But, in perhaps my mother's greatest act of self-giving love, she took in a foster child in 1997. Diana Smith was a 16 year old terror, a stark contrast to me, a perfect angel. All joking aside, Diana really was a difficult child to raise. She had been in and out of foster homes her entire life and lacked they stability needed to stay out of trouble. No one had ever loved Diana long enough to teach her how to live. My mother was committed to providing that stability to Diana and just refused to give up. I remember a story of Diana from my college years. My mother had come to visit me for parents weekend at Baylor University. On the first night she was here, we got a call from my aunt, who lived in the same Condominium complex as my mom. My mom's condo was surrounded by the flashing lights of police cruisers, called out to deal with a multi-keg underage party thrown by Diana. My mother was furious, and took out that fury on Diana, but she refused to give up on her. My mother's persistent love for Diana and her stubborn refusal to give in to Diana's rebellion has proved a godsend for her. My mom, in a symbolic move which demonstrated her commitment to Diana, adopted her when she turned 21 (her deadbeat dad would not allow it before that time). Diana is a wonderful sister who takes after my mother in strength and courage. She lives with her wonderful fiancee in Brewster, NY, works multiple jobs while earning her college degree. My mother really gave Diana a chance and turned her life around.

As an offshoot of that relationship, my mother has also turned around the life of Roger Smith, Diana's younger brother. Though there is no legal relationship, my mom and her wonderful third husband, Jimmy Macrina, have essentially taken Roger in and guided him on a productive path. Roger, though not quite as hell raising as Diana, was also on a path to a bad place. Through my mom's support and direction, Roger Graduated from Job Corps while also earning his high school diploma. He recently got a Job working for Denver County, where he has already been promoted. Roger and Diana are part of my mom's wonderful legacy of loving people until they are in a place to succeed.

To cap it all off, my mother recently sold her successful physical therapy company and took a job where most people would not work. She provides physical therapy at a nursing home in Windsor, Colorado to patients with Alzheimer's and Schizophrenia. I have visited her work multiple times and her patients, those whom society has forgotten and discarded, are given wonderful care and love by my mother and it shows on their faces when she enters their rooms.

I am graduating this May from Baylor University with my Ph.D. and I must say, I could never have done it without a role-model like my mother, Cassandra Lynn Reich.

Monday, April 12, 2010

Death to the Athlete/Role-Model

I just read that the ratings for the final round of the Masters' tournament were up 36% from last year. The opening round ratings were up 47%. Why? Tiger Woods. Perhaps some of it was curiosity after all of his negative publicity. But in the end, Tiger will always bring in viewers.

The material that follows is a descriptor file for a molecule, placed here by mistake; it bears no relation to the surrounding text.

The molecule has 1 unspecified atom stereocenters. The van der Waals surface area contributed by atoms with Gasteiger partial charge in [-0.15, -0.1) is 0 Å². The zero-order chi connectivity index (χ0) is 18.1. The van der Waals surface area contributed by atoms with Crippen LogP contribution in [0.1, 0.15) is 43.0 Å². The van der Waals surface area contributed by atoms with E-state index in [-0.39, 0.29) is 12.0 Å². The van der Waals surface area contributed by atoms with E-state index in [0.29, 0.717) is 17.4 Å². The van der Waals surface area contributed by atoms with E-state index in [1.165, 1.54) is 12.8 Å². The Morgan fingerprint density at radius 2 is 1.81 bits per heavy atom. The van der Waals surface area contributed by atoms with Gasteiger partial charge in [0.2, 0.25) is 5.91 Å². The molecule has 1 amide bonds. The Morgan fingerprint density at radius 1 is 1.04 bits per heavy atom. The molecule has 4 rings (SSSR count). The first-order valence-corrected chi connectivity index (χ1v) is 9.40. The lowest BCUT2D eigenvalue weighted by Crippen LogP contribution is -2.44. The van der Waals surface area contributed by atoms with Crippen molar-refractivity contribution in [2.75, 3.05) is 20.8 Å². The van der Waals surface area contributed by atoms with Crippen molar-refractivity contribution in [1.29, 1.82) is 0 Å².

I also just read a story entitled, "Mickelson is a feel good story at the Masters" that can be found here. The last line of the story reads, "And if you watched the tournament and saw the tears of joy with Phil and his family, you can't help but think there is justice in this world of ours." I could be wrong, but I think the "justice" Bill Scott was talking about was the fact that this "good guy" Mickelson beat out the louse Tiger Woods.

Can we, as a society, please stop trying to find our role models among professional athletes? Tiger Woods should mark the end of myth of the upright and civic-minded professional athlete. I am not saying that all athletes are scum, nor, God forbid, am I making any claims about Mickelson. I have nothing for compassion for him and his family and I give him the highest praise for an excellent tournament win. But lets not make him a civic hero or role-model. Lets call him what he is, an excellent golfer, and, in the same regard, Tiger Woods deserves the same treatment.

Why do we expect, or perhaps the better word would be hope, that those who entertain us in the world of sports are genuinely "good guys?" We certainly should not expect them to be good guys. Look at the evidence. In elementary school, the jocks were usually cruel to others, but were rewarded with popularity. In Jr. High and Highschool, they continued to pick on outcasts and were rewarded with more popularity and women. If they were good enough, they were rewarded with college scholarships, more women, special treatment from teachers and administration, and sometimes special perks from boosters. All this while continuing to act from time to time in a socially unacceptable manner. Finally, we give them multi-million dollar contracts, signing bonuses, lucrative endorsements, captivated television audiences, fame, fortune, and yes, more women. Yet, we expect that somehow their behavior will have changed? They have tested the boundaries, wondering when someone would hold them accountable for their bad behavior. Guess what? That day still has not come.

Tiger Woods disgraced himself in with his multiple affairs, yet what was his punishment? Some public lambasting and a 47% increase in television ratings. People still watch him. So, why do we continue to hope for an athlete/role-model? We, the general public, want to excuse ourselves for supporting such behavior by finding athletes worthy of the praise, adoration, and ridiculous amounts of money we lavish on them. We don't like giving these rewards to "bad guys." But lets be truthful, we still turn out to watch the Tiger Woods and Michael Vicks, the Kobe Bryants and the Ron Artests. We watch them not because they are "good guys" but because they are excellent athletes. As long as a society rewards bad behavior, is it any shock that those they reward continue to act badly?